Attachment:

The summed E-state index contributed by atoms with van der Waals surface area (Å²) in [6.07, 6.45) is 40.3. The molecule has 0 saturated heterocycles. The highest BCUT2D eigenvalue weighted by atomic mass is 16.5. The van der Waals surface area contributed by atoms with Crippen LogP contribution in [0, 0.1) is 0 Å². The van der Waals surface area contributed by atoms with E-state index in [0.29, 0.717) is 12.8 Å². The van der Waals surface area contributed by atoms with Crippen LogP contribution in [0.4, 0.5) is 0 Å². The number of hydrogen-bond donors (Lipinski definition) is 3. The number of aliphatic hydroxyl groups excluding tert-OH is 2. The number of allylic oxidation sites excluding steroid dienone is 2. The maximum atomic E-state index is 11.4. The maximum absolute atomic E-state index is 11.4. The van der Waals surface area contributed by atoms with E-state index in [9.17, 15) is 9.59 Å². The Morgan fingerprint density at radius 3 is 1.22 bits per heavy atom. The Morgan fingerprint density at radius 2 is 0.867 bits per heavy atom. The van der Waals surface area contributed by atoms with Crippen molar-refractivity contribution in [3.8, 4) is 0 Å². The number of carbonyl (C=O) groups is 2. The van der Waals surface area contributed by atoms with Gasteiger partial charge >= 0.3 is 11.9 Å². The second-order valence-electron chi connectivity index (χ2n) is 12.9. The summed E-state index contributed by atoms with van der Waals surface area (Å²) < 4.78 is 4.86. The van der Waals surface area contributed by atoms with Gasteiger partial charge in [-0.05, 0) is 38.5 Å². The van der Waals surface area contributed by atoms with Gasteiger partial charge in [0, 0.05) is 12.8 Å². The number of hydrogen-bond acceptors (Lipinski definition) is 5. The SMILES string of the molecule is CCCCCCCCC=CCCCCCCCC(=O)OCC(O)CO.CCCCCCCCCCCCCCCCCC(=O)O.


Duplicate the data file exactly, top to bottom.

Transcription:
The summed E-state index contributed by atoms with van der Waals surface area (Å²) in [6.07, 6.45) is 40.3. The molecule has 0 saturated heterocycles. The highest BCUT2D eigenvalue weighted by atomic mass is 16.5. The van der Waals surface area contributed by atoms with Crippen LogP contribution in [0, 0.1) is 0 Å². The van der Waals surface area contributed by atoms with E-state index in [0.29, 0.717) is 12.8 Å². The van der Waals surface area contributed by atoms with Crippen LogP contribution in [0.4, 0.5) is 0 Å². The number of hydrogen-bond donors (Lipinski definition) is 3. The number of aliphatic hydroxyl groups excluding tert-OH is 2. The number of allylic oxidation sites excluding steroid dienone is 2. The maximum atomic E-state index is 11.4. The maximum absolute atomic E-state index is 11.4. The van der Waals surface area contributed by atoms with E-state index in [9.17, 15) is 9.59 Å². The Morgan fingerprint density at radius 3 is 1.22 bits per heavy atom. The Morgan fingerprint density at radius 2 is 0.867 bits per heavy atom. The van der Waals surface area contributed by atoms with Crippen molar-refractivity contribution in [3.8, 4) is 0 Å². The number of carbonyl (C=O) groups is 2. The van der Waals surface area contributed by atoms with Gasteiger partial charge >= 0.3 is 11.9 Å². The second-order valence-electron chi connectivity index (χ2n) is 12.9. The summed E-state index contributed by atoms with van der Waals surface area (Å²) < 4.78 is 4.86. The van der Waals surface area contributed by atoms with Gasteiger partial charge in [-0.05, 0) is 38.5 Å². The van der Waals surface area contributed by atoms with Gasteiger partial charge in [0, 0.05) is 12.8 Å². The number of hydrogen-bond acceptors (Lipinski definition) is 5. The SMILES string of the molecule is CCCCCCCCC=CCCCCCCCC(=O)OCC(O)CO.CCCCCCCCCCCCCCCCCC(=O)O.